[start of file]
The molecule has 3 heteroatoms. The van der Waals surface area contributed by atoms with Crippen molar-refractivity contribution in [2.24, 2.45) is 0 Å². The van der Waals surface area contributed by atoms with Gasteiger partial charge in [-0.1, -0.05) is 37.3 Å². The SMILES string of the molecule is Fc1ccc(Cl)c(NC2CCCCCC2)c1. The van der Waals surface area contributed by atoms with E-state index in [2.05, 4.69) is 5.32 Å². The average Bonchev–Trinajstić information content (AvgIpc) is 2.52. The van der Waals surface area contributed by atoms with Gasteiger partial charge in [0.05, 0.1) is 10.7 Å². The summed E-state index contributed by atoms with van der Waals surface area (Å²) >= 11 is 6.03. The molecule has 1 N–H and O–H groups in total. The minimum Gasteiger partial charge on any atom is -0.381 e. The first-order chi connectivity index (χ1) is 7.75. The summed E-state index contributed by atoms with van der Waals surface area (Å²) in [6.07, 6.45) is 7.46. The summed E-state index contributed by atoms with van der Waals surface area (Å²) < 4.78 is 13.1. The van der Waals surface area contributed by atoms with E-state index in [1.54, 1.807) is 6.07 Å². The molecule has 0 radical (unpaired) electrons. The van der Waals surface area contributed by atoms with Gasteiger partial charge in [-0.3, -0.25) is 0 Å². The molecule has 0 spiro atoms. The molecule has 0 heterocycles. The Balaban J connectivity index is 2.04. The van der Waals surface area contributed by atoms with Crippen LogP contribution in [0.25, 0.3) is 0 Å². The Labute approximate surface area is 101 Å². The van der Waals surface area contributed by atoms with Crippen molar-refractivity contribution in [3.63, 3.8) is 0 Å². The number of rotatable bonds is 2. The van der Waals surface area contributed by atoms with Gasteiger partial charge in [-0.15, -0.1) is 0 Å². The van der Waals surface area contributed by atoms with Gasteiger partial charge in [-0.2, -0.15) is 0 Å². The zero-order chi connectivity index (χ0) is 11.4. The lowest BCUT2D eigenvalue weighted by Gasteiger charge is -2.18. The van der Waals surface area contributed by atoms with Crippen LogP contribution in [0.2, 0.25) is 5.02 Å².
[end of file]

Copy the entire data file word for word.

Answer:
The molecule has 3 heteroatoms. The van der Waals surface area contributed by atoms with Crippen molar-refractivity contribution in [2.24, 2.45) is 0 Å². The van der Waals surface area contributed by atoms with Gasteiger partial charge in [-0.1, -0.05) is 37.3 Å². The SMILES string of the molecule is Fc1ccc(Cl)c(NC2CCCCCC2)c1. The van der Waals surface area contributed by atoms with E-state index in [2.05, 4.69) is 5.32 Å². The average Bonchev–Trinajstić information content (AvgIpc) is 2.52. The van der Waals surface area contributed by atoms with Gasteiger partial charge in [0.05, 0.1) is 10.7 Å². The summed E-state index contributed by atoms with van der Waals surface area (Å²) >= 11 is 6.03. The molecule has 1 N–H and O–H groups in total. The minimum Gasteiger partial charge on any atom is -0.381 e. The first-order chi connectivity index (χ1) is 7.75. The summed E-state index contributed by atoms with van der Waals surface area (Å²) in [6.07, 6.45) is 7.46. The summed E-state index contributed by atoms with van der Waals surface area (Å²) < 4.78 is 13.1. The van der Waals surface area contributed by atoms with E-state index in [1.54, 1.807) is 6.07 Å². The molecule has 0 radical (unpaired) electrons. The van der Waals surface area contributed by atoms with Gasteiger partial charge in [-0.3, -0.25) is 0 Å². The molecule has 0 spiro atoms. The molecule has 0 heterocycles. The Balaban J connectivity index is 2.04. The van der Waals surface area contributed by atoms with Crippen LogP contribution in [0.25, 0.3) is 0 Å². The Labute approximate surface area is 101 Å². The van der Waals surface area contributed by atoms with Crippen molar-refractivity contribution in [3.63, 3.8) is 0 Å². The number of rotatable bonds is 2. The van der Waals surface area contributed by atoms with Gasteiger partial charge in [-0.15, -0.1) is 0 Å². The van der Waals surface area contributed by atoms with Gasteiger partial charge in [-0.2, -0.15) is 0 Å². The zero-order chi connectivity index (χ0) is 11.4. The lowest BCUT2D eigenvalue weighted by Gasteiger charge is -2.18. The van der Waals surface area contributed by atoms with Crippen LogP contribution in [0.2, 0.25) is 5.02 Å².